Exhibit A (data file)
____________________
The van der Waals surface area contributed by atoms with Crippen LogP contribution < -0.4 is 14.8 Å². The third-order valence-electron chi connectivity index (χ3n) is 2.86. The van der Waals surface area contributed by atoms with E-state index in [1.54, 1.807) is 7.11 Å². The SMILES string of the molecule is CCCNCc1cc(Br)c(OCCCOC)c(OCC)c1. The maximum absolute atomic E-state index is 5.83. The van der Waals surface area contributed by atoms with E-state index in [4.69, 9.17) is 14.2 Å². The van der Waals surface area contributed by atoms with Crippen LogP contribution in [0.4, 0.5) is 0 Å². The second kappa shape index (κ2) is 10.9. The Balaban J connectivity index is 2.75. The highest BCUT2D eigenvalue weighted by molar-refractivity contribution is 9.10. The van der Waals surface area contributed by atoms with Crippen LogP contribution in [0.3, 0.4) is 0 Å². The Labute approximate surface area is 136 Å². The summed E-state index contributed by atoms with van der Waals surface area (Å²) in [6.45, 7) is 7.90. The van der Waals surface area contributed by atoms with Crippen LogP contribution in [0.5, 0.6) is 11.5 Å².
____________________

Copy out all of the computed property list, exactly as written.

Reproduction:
The van der Waals surface area contributed by atoms with Crippen LogP contribution < -0.4 is 14.8 Å². The third-order valence-electron chi connectivity index (χ3n) is 2.86. The van der Waals surface area contributed by atoms with E-state index in [1.54, 1.807) is 7.11 Å². The SMILES string of the molecule is CCCNCc1cc(Br)c(OCCCOC)c(OCC)c1. The maximum absolute atomic E-state index is 5.83. The van der Waals surface area contributed by atoms with E-state index in [4.69, 9.17) is 14.2 Å². The van der Waals surface area contributed by atoms with Crippen LogP contribution in [0.4, 0.5) is 0 Å². The second kappa shape index (κ2) is 10.9. The Balaban J connectivity index is 2.75. The highest BCUT2D eigenvalue weighted by molar-refractivity contribution is 9.10. The van der Waals surface area contributed by atoms with Crippen LogP contribution in [0.3, 0.4) is 0 Å². The Labute approximate surface area is 136 Å². The summed E-state index contributed by atoms with van der Waals surface area (Å²) in [6.45, 7) is 7.90. The van der Waals surface area contributed by atoms with Crippen LogP contribution in [0.5, 0.6) is 11.5 Å².